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A wooden jungle wraps the interior of a fashion store in Tulum designed by Roth-Architecture
Mexico Architecture News - Aug 26, 2019 - 06:37 20918 views
Roth-Architecture has completed a fashion store that is wrapped by wood material in the interior as part of displayed objects in Tulum, Mexico.
The store resembles a real cave with its closed, warm and undulating surfaces. Upon entering, visitors walk in a series of wooden paths forming walls, ceiling or display walls inside. Display shelves, made of local wood, are also used to exhibit the products as well as mini concrete columns.
Called Zak Ik Store, the store, encompassing a total 380-square-metre area, is situated at AZULIK Tulum, which combines fashion, design, architecture, jewelry, and art, within a space full of contrasts, textures, sensations and routes that invites you to discover the collections of the store.
The design respects the existing trees, adapting the construction to the natural configuration of the ground inviting you to walk barefoot through the polished concrete finish, with footpaths and ramps over water mirrors, tunnels of natural leaves, spaces with nets and interior vegetation.
The structure built with wood from the Yucatan Peninsula, such as jiles and bejuco, placed by Mayan artisans, evokes the surrounding jungle where the boutique is located.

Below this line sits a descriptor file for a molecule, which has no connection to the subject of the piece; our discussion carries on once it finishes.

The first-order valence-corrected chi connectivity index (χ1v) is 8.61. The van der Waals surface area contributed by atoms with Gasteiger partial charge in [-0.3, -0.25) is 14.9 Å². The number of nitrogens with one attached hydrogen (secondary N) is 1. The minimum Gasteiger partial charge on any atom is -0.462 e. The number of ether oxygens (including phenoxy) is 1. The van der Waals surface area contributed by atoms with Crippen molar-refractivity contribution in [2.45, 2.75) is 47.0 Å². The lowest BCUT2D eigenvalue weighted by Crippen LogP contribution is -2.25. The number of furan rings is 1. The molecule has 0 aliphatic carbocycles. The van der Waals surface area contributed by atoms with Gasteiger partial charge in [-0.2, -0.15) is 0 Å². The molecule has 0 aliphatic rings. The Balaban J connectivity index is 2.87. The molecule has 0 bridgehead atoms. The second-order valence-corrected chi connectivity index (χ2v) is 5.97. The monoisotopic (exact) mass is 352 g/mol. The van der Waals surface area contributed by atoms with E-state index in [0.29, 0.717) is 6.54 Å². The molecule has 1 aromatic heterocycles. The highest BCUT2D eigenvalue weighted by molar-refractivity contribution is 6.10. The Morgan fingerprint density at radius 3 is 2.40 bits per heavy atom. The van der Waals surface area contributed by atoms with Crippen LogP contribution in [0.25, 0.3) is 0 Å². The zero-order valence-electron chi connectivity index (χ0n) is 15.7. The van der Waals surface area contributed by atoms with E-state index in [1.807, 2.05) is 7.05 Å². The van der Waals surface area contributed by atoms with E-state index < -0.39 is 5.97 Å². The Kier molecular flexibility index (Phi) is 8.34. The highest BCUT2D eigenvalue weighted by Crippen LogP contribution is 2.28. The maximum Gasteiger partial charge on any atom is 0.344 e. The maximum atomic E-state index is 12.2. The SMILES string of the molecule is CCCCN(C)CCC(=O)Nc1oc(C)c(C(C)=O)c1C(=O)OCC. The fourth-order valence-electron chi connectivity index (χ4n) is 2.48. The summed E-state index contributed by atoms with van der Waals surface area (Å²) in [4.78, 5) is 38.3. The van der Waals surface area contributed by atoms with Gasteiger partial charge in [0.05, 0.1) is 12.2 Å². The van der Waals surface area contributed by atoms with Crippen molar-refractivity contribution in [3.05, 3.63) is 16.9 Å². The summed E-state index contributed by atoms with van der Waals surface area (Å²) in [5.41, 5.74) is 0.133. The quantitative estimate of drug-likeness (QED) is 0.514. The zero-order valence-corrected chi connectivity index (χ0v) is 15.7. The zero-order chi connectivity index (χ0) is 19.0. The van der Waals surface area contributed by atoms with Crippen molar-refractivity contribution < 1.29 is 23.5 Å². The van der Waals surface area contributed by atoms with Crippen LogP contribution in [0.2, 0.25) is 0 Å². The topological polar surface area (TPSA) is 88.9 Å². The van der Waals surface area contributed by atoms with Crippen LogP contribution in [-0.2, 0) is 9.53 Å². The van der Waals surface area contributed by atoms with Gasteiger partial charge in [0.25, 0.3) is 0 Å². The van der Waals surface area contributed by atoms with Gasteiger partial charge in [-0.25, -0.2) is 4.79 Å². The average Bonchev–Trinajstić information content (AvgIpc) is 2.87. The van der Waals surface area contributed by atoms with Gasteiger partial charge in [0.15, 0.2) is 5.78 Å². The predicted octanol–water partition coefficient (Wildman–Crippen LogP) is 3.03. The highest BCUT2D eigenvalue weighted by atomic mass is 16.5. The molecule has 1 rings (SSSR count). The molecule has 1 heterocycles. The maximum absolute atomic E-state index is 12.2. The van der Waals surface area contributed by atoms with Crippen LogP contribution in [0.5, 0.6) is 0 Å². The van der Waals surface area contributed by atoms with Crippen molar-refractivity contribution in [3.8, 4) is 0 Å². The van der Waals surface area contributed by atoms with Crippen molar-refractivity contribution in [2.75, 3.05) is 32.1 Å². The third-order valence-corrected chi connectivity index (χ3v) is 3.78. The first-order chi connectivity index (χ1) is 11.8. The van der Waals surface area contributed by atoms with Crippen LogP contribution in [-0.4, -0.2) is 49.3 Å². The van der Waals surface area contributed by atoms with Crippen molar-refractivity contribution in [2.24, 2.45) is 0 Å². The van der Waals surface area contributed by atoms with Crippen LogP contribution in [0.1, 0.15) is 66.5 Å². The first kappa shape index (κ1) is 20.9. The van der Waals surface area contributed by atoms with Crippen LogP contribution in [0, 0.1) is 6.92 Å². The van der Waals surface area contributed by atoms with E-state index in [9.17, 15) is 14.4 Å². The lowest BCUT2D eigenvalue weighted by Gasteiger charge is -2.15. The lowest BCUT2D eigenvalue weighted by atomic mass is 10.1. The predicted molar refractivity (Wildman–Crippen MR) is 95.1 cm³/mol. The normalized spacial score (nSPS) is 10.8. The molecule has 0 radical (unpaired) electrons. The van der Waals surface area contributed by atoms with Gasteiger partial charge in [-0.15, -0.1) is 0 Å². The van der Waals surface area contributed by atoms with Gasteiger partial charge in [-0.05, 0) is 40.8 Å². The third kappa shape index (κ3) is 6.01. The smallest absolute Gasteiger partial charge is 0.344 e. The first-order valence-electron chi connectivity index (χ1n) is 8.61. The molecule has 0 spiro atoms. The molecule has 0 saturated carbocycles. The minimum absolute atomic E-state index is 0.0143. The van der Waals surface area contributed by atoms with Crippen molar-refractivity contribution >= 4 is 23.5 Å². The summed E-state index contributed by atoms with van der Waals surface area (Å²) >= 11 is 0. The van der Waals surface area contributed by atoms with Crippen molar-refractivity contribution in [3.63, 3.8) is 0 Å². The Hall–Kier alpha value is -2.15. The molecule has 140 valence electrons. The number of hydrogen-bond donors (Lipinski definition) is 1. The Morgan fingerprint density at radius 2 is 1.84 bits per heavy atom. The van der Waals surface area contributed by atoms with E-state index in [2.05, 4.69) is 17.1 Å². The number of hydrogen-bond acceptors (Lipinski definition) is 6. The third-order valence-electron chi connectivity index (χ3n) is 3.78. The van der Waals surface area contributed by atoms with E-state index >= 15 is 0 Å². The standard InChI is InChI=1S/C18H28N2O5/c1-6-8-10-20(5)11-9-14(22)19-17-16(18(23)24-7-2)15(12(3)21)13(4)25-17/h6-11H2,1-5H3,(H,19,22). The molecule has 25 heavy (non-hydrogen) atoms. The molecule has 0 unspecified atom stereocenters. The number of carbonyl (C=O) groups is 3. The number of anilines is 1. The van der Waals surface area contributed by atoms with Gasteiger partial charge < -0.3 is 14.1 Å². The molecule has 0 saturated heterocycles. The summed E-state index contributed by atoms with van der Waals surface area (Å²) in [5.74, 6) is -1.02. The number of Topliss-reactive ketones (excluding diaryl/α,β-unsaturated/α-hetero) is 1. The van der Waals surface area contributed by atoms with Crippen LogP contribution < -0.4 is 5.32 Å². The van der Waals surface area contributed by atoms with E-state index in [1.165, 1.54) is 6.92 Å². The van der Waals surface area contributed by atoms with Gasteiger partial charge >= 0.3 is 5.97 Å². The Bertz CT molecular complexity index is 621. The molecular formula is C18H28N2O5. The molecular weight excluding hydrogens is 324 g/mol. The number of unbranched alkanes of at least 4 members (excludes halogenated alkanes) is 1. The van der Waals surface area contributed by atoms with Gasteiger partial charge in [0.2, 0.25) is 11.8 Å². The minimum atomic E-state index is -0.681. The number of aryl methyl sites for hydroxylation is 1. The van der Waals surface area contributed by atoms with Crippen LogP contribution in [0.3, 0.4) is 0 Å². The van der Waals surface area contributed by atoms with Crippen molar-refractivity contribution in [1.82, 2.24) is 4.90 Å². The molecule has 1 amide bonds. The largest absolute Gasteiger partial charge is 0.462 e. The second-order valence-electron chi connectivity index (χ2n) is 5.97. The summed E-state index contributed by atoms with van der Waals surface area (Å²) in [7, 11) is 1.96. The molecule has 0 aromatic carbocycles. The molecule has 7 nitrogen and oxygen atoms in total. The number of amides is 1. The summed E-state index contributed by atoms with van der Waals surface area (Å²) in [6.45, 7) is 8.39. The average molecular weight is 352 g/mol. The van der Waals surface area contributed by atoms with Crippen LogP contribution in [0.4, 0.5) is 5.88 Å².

"These processes recover local materials and techniques, discovering the potentialities of the natural, cultural and human capital of the region; guided by a firm commitment to sustainability and the hierarchy of native knowledge," said Roth-Architecture.
"The respect for nature is the principal ideal of the design proposal, nature has been here before mankind and will be after. The premise of preserving all the trees within the space gave us the opportunity to build around nature, respecting it and learning from it."
The warmth and texture of the material bring the jungle as a physical part of the project, in different scale approaches, details, cover layer and structure that involves the inner space.
The concrete follows the natural shape of the ground below and flows throughout the space becoming furniture which is not straight and loses weight as it moves between the void of the trees.
All images courtesy of Roth-Architecture
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